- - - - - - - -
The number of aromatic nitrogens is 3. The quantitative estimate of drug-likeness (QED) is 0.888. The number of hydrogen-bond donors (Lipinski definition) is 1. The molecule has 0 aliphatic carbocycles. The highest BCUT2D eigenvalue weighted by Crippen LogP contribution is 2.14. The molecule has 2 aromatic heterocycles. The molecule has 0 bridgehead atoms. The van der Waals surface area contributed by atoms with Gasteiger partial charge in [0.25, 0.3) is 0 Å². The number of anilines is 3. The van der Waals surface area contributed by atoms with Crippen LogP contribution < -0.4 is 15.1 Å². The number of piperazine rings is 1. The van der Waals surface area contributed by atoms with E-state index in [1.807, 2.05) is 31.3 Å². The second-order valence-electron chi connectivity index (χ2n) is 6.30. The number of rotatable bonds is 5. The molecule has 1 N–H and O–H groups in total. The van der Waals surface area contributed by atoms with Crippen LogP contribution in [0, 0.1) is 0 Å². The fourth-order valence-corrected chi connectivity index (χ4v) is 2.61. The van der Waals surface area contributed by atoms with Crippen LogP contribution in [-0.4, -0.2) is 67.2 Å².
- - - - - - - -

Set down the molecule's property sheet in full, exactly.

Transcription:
The number of aromatic nitrogens is 3. The quantitative estimate of drug-likeness (QED) is 0.888. The number of hydrogen-bond donors (Lipinski definition) is 1. The molecule has 0 aliphatic carbocycles. The highest BCUT2D eigenvalue weighted by Crippen LogP contribution is 2.14. The molecule has 2 aromatic heterocycles. The molecule has 0 bridgehead atoms. The van der Waals surface area contributed by atoms with Gasteiger partial charge in [0.25, 0.3) is 0 Å². The number of anilines is 3. The van der Waals surface area contributed by atoms with Crippen LogP contribution < -0.4 is 15.1 Å². The number of piperazine rings is 1. The van der Waals surface area contributed by atoms with E-state index in [1.807, 2.05) is 31.3 Å². The second-order valence-electron chi connectivity index (χ2n) is 6.30. The number of rotatable bonds is 5. The molecule has 1 N–H and O–H groups in total. The van der Waals surface area contributed by atoms with Crippen LogP contribution in [0, 0.1) is 0 Å². The fourth-order valence-corrected chi connectivity index (χ4v) is 2.61. The van der Waals surface area contributed by atoms with Crippen LogP contribution in [-0.4, -0.2) is 67.2 Å².